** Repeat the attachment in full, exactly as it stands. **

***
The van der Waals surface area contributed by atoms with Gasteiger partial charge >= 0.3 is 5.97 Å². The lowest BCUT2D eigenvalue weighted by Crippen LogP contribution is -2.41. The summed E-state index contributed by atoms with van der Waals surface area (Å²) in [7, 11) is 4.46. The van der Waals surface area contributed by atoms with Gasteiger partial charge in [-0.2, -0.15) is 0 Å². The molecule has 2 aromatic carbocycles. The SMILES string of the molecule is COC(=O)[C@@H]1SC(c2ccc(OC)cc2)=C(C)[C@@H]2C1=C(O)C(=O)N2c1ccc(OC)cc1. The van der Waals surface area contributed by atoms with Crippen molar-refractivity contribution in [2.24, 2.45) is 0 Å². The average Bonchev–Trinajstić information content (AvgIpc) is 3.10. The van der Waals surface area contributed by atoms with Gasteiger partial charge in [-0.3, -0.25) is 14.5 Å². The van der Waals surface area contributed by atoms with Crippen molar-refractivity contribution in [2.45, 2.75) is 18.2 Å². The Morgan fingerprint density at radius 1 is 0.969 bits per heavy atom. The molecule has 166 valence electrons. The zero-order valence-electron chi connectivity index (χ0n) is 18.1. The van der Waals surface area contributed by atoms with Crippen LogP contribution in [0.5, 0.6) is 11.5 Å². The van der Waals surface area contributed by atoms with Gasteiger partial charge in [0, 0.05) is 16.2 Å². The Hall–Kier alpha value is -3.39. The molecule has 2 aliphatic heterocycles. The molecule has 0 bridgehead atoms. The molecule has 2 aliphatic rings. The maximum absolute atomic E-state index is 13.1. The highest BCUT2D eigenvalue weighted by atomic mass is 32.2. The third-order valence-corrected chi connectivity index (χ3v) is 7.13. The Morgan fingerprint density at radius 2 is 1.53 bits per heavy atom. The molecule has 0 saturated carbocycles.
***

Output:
The van der Waals surface area contributed by atoms with Gasteiger partial charge >= 0.3 is 5.97 Å². The lowest BCUT2D eigenvalue weighted by Crippen LogP contribution is -2.41. The summed E-state index contributed by atoms with van der Waals surface area (Å²) in [7, 11) is 4.46. The van der Waals surface area contributed by atoms with Gasteiger partial charge in [-0.2, -0.15) is 0 Å². The molecule has 2 aromatic carbocycles. The SMILES string of the molecule is COC(=O)[C@@H]1SC(c2ccc(OC)cc2)=C(C)[C@@H]2C1=C(O)C(=O)N2c1ccc(OC)cc1. The van der Waals surface area contributed by atoms with Crippen molar-refractivity contribution in [2.24, 2.45) is 0 Å². The average Bonchev–Trinajstić information content (AvgIpc) is 3.10. The van der Waals surface area contributed by atoms with Gasteiger partial charge in [-0.3, -0.25) is 14.5 Å². The van der Waals surface area contributed by atoms with Crippen molar-refractivity contribution in [2.45, 2.75) is 18.2 Å². The Morgan fingerprint density at radius 1 is 0.969 bits per heavy atom. The molecule has 166 valence electrons. The zero-order valence-electron chi connectivity index (χ0n) is 18.1. The van der Waals surface area contributed by atoms with Crippen LogP contribution in [0.5, 0.6) is 11.5 Å². The van der Waals surface area contributed by atoms with Gasteiger partial charge in [0, 0.05) is 16.2 Å². The Hall–Kier alpha value is -3.39. The molecule has 2 aliphatic heterocycles. The molecule has 0 bridgehead atoms. The molecule has 2 aliphatic rings. The maximum absolute atomic E-state index is 13.1. The highest BCUT2D eigenvalue weighted by atomic mass is 32.2. The third-order valence-corrected chi connectivity index (χ3v) is 7.13. The Morgan fingerprint density at radius 2 is 1.53 bits per heavy atom. The molecule has 0 saturated carbocycles.